In the short time that Barack Obama has served as America’s president, the organized Jewish community has been one of the young administration’s most solid bases of support for its liberal political agenda. But now, many of the major Jewish organizations are taking issue with a proposal that they fear will strike at their very lifeblood — charitable donations.
The Jewish community’s main umbrella organization for domestic policy has struck a significant blow against internal resistance to dialogue with Muslims.
On the surface, Joseph Diangelo and Flora Jessop couldn’t look more different. Diangelo grew up in a Hasidic community in Brooklyn. Jessop was raised in a polygamous compound, part of a fundamentalist Mormon sect on the Utah-Arizona border. But as Diangelo listened to Jessop tell her harrowing tale of abuse, forced marriage, spiritual threats, rape and eventual escape, he found himself nodding in recognition.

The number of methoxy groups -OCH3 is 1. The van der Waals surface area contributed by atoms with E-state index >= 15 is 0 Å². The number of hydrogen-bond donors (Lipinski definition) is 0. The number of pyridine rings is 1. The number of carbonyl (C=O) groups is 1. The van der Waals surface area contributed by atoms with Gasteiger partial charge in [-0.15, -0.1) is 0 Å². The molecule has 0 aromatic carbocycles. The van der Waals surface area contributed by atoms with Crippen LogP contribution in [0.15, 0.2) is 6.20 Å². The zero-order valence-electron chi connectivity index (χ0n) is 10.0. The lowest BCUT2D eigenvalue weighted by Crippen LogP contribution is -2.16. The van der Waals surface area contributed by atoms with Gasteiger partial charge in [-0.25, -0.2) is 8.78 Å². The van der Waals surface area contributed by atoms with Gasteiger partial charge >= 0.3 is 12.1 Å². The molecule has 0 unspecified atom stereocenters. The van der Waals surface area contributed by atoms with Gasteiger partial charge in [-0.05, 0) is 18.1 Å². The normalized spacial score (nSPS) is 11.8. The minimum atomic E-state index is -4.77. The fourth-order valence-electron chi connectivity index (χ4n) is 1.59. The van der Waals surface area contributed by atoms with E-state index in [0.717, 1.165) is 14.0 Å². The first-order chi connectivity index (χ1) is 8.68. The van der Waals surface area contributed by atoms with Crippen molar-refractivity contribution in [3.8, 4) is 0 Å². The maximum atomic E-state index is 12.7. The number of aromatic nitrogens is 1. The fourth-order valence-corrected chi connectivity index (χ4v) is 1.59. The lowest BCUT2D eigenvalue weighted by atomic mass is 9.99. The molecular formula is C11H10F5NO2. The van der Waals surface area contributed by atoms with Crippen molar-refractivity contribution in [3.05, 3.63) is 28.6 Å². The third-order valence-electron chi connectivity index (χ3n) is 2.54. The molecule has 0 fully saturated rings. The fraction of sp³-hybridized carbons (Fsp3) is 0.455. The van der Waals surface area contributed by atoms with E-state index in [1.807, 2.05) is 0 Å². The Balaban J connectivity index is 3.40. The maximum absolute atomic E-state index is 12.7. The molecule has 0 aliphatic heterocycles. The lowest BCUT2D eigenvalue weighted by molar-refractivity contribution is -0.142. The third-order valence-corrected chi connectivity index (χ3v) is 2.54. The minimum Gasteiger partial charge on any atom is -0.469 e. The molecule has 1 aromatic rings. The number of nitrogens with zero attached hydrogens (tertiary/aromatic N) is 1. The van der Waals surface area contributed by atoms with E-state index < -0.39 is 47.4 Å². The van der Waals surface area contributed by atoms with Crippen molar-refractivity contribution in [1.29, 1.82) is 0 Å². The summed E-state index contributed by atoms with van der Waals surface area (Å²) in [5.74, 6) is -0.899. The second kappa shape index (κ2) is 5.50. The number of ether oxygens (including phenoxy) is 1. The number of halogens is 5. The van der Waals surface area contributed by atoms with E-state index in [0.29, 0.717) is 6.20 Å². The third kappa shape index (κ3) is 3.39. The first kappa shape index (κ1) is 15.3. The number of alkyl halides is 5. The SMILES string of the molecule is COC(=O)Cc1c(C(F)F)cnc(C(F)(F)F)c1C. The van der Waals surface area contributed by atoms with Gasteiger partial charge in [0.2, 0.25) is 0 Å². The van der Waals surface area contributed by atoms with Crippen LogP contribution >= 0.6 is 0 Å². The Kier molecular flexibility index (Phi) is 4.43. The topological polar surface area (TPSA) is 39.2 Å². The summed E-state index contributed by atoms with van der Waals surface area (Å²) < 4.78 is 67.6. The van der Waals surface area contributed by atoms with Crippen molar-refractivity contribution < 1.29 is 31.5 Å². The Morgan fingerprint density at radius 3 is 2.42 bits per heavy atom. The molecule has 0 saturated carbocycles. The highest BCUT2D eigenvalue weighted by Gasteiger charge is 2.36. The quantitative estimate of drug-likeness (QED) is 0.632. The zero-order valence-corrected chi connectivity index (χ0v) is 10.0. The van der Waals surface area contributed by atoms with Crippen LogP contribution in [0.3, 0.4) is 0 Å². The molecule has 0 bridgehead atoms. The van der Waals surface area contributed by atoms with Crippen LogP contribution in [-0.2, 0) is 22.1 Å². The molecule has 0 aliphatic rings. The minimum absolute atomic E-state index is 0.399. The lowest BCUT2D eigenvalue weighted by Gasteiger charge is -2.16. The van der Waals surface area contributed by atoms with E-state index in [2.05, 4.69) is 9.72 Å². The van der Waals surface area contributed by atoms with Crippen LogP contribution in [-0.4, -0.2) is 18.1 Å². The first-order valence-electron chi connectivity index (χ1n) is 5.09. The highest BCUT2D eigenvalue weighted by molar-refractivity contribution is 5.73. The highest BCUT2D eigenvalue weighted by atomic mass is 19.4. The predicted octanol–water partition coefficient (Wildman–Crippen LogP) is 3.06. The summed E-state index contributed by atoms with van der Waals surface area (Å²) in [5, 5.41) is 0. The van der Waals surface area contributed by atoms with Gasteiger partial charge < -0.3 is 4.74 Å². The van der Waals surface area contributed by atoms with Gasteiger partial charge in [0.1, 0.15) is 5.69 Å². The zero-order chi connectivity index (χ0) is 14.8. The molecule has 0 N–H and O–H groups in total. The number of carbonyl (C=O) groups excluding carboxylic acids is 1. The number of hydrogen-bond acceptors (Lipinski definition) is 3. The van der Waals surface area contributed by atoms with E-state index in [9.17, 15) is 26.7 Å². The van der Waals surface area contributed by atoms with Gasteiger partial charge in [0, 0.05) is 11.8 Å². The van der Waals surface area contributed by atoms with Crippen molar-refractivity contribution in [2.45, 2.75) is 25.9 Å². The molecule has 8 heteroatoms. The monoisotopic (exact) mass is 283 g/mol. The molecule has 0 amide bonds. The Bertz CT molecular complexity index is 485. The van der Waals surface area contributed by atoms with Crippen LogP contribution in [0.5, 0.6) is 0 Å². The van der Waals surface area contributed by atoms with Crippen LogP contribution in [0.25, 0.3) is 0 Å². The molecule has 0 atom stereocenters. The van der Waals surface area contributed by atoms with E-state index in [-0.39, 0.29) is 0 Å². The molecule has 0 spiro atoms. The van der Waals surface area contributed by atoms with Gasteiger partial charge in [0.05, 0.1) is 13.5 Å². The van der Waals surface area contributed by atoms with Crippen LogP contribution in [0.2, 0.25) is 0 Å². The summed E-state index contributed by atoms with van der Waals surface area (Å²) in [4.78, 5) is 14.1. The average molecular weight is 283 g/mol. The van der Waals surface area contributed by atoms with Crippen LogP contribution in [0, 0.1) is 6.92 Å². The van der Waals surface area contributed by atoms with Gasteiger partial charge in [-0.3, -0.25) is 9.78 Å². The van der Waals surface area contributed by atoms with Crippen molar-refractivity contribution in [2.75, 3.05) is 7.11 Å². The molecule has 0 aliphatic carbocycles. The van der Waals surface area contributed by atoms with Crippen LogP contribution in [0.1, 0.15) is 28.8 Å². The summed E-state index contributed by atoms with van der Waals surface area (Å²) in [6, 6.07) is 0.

Eric Cantor, a Republican congressman from Virginia, wasn’t anybody’s idea of a household name a few weeks ago, but you’ll be hearing a lot more about him in the weeks ahead because he’s emerging as one of President Obama’s biggest headaches.
When Michael Lerner, founder of Tikkun magazine, was recently diagnosed with lung cancer, he alerted his supporters in an e-mail message that went beyond delivering bad news. The message folded Lerner’s diagnosis in with a plea for supporters to devote more money and time to his cause, the Network of Spiritual Progressives.